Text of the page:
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Despite the convenience of smart-phone apps, websites and impersonal online services that can help you get information or find things to do, nothing replaces the aid of a live human being -- especially one with a smile on his face and volumes of insider knowledge packed behind it. While a computer screen might inform you of a restaurant's hours of operation and overall user rating, only a concierge can let you know where and when the best tables are available, who really has the tastiest steaks, which places are overhyped and which are underused.
Hence the eternal importance of any property's ambassador of goodwill, the concierge. Todd W. Williams is a Chicago-based concierge with over seven years' experience. He relies on his unique background in project management, public speaking, the arts, cultural initiatives, hospitality and non-profit organizations to bring a savvy to his role that gives his clients the extra help they need, whether they're new to the city or longtime dwellers looking for a new experience. His social nature has also led him to chair many non-profit committees, such as the Louisiana Special Olympics and the Human Rights Campaign Fund.
Williams took a moment to answer questions for CareerBuilder about his current role as a concierge:
CareerBuilder: What's the most common need people approach you with?
Todd W. Williams: Directions and nearby restaurants would be the most common requests.
CB: As a concierge, does your job afford you any down time?
TWW: My job does afford me down time. As a concierge, we have many networking events, and after-work events which, even though considered work, I consider a fun way to spend down time.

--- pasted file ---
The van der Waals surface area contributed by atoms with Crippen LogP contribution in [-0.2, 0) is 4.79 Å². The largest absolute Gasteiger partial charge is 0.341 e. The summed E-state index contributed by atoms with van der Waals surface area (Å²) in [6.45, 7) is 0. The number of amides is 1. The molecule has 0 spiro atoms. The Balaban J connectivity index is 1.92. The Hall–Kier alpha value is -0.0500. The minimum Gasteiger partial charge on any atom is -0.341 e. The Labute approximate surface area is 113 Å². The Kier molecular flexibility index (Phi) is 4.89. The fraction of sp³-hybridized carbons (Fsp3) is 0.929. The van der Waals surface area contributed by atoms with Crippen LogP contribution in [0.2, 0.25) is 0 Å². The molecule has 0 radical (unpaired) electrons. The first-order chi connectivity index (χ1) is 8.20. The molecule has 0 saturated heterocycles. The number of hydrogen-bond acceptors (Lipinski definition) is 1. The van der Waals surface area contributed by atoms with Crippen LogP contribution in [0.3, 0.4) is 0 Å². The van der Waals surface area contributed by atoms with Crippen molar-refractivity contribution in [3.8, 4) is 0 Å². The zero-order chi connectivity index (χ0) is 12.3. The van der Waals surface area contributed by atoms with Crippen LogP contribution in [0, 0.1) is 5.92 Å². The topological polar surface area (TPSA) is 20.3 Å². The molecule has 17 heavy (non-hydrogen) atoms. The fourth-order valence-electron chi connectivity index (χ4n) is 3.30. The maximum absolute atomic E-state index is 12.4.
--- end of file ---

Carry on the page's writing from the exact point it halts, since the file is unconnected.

CB: When are your busiest and least busy times of the day, month, or year?
TWW: My busiest times of the year are early spring to mid-December. I would consider Tuesdays, Wednesdays and Thursdays as my least busy times. However, as a concierge, one never really knows how a week, month, or year will transpire.
CB: What is one secret to taking your performance from "good" to "outstanding"?
TWW: I pride myself on making my guests, and the vendors I work with feel like family. I welcome guests and make them feel comfortable enough to seek my help as needed.
CB: Has your job been affected at all by fluctuations in the economy?
TWW: Of course. Most industries have been affected by these unfortunate times. I have to be thankful to be where I am today. I enjoy my profession and my industry.
CB: If you were interested in advancing, what opportunities would lie beyond your current role?
TWW: I consider an opportunity a chance to advance in anything that you do. A management role would be familiar to me and welcomed. I do enjoy managing people and situations. Education is also important to me, if my company required or recommended it.
CB: Any tips for your fellow concierges or for those seeking employment as such?
TWW: My recommendation is to stay as focused and real as possible; people can sense otherwise.
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